Osun Seegesi: the elegant deity of wealth, power, and femininity

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Africa World Press, 1996 - Religion - 217 pages
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What does our sophisticated, technically advanced society have to learn from a venerable African goddess? That is the question Dr. Diedre Badejo set out to answer a decade ago, armed only with a tape recorder, a working knowledge of Yoruba language, literature, and culture, and a mental "image" of the African Motherland molded as much by her great grandmother's character as by her own experience of the Black Power and Black Studies movements of the '60s and '70s. The answers Dr. Badejo found as she immersed herself in the ritual orature, sacred songs, and festival drama of the Yoruba goddess Osun Seegesi at the deity's principal shrine in the city of Osogbo, Nigeria, are shared with the world in this detailed documentary/analysis that presents a startling view of human relations and relationships that is powerful in its practicality and revolutionary in its civility. What Osun (pronounced "Oh-Shoon") offers to a civilization standing "at the crossroads" and poised on the "abyss of transition",says the author, is nothing less than "an African feminist theory that challenges the hegemony of the Western social order" with a holistic sociocultural vision that recognizes and affirms the reciprocal role of women and men in building and sustaining a truly civil society.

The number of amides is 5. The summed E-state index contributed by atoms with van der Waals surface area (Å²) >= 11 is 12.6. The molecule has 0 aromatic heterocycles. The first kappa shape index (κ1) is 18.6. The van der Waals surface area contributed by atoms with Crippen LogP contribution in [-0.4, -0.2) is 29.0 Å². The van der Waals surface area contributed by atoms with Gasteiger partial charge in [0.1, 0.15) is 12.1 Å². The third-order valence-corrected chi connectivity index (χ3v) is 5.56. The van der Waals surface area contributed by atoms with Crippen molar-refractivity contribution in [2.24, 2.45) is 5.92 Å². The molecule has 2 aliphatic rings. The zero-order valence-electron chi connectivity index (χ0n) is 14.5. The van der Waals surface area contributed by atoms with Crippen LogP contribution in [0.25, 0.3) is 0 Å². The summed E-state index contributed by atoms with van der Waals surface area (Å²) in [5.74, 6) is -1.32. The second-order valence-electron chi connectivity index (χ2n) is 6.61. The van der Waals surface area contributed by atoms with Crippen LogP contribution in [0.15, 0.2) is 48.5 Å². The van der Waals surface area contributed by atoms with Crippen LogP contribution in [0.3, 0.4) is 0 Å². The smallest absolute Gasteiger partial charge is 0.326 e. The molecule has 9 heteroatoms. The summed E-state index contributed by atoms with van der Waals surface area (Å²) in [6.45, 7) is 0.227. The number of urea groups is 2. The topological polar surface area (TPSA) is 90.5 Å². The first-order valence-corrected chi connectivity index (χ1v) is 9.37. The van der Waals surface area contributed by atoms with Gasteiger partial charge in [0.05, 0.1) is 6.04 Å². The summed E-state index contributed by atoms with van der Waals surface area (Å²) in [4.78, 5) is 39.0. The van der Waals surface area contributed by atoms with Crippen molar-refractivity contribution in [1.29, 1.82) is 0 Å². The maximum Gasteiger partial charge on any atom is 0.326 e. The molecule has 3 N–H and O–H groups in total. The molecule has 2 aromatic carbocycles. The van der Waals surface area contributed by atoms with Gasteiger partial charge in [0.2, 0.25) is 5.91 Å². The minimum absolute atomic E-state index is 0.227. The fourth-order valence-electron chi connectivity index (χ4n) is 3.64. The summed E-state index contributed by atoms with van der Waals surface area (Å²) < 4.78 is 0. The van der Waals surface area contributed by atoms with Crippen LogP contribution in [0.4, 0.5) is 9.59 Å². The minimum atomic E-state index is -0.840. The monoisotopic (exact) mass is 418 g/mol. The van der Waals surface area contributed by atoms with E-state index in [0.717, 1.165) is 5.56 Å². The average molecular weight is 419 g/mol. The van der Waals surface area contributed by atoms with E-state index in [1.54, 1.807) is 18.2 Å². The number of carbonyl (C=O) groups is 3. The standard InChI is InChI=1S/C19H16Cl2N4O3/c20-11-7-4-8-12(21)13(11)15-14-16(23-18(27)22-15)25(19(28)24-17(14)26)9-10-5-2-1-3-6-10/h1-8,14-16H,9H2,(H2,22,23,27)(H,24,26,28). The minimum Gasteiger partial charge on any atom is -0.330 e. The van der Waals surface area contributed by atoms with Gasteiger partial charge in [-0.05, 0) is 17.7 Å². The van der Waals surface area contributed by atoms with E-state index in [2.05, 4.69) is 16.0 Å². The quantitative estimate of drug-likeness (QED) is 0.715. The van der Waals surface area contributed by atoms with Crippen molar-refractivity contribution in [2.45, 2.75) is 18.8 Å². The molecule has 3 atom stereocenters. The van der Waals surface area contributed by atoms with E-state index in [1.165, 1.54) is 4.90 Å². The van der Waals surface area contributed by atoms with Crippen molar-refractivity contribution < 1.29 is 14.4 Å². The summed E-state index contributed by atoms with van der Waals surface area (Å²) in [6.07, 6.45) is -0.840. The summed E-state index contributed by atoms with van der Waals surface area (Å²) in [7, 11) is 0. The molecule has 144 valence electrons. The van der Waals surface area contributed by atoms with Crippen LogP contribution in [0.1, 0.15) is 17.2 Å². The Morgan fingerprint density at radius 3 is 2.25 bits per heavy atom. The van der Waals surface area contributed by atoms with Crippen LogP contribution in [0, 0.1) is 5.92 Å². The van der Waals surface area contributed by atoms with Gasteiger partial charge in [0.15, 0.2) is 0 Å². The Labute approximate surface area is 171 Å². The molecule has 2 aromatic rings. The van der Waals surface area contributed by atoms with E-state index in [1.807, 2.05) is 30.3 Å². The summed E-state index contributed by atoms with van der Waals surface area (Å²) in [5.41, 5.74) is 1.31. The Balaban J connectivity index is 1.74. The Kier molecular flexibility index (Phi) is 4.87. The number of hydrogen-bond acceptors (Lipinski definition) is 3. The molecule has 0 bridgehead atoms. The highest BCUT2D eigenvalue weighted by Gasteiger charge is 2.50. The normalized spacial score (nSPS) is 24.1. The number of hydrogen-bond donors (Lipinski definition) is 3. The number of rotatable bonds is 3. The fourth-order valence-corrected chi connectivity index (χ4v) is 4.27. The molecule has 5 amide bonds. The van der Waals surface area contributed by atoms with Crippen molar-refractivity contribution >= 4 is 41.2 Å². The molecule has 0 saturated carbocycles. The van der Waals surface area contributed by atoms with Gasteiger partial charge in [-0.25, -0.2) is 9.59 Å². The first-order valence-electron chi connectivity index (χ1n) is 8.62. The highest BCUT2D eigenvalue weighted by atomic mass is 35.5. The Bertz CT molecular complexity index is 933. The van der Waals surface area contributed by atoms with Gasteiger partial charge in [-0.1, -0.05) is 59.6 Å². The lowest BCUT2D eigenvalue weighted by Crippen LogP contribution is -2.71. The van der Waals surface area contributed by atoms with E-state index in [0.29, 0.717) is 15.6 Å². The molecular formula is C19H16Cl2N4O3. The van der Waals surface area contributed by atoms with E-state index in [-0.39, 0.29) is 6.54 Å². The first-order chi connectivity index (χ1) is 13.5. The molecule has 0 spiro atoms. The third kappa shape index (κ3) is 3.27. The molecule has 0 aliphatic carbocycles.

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Contents

Chapter
1
Phase One of the Chant Yoruba
16
Phase Three of the Chant English
23
Copyright

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